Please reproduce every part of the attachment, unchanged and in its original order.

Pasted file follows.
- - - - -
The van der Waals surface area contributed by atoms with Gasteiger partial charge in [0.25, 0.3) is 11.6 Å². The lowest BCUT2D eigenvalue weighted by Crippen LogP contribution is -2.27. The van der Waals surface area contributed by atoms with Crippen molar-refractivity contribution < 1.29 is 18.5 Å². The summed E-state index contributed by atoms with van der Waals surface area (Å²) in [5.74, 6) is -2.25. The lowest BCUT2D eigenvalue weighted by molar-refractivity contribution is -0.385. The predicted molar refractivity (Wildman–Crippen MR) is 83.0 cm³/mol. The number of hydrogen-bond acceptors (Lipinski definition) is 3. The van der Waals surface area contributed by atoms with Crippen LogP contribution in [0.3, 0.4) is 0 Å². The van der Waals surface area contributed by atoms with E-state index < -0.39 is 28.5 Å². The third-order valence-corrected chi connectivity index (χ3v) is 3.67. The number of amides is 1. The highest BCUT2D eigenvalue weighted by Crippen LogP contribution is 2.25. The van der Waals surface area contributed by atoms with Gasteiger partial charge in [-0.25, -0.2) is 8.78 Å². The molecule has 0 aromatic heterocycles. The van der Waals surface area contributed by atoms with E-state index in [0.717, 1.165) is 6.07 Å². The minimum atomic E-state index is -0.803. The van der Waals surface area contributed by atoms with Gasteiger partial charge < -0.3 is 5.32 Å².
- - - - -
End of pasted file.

The van der Waals surface area contributed by atoms with Gasteiger partial charge in [0.25, 0.3) is 11.6 Å². The lowest BCUT2D eigenvalue weighted by Crippen LogP contribution is -2.27. The van der Waals surface area contributed by atoms with Crippen molar-refractivity contribution < 1.29 is 18.5 Å². The summed E-state index contributed by atoms with van der Waals surface area (Å²) in [5.74, 6) is -2.25. The lowest BCUT2D eigenvalue weighted by molar-refractivity contribution is -0.385. The predicted molar refractivity (Wildman–Crippen MR) is 83.0 cm³/mol. The number of hydrogen-bond acceptors (Lipinski definition) is 3. The van der Waals surface area contributed by atoms with Crippen LogP contribution in [0.3, 0.4) is 0 Å². The van der Waals surface area contributed by atoms with E-state index < -0.39 is 28.5 Å². The third-order valence-corrected chi connectivity index (χ3v) is 3.67. The number of amides is 1. The highest BCUT2D eigenvalue weighted by Crippen LogP contribution is 2.25. The van der Waals surface area contributed by atoms with Gasteiger partial charge in [-0.25, -0.2) is 8.78 Å². The molecule has 0 aromatic heterocycles. The van der Waals surface area contributed by atoms with E-state index in [0.717, 1.165) is 6.07 Å². The minimum atomic E-state index is -0.803. The van der Waals surface area contributed by atoms with Gasteiger partial charge < -0.3 is 5.32 Å².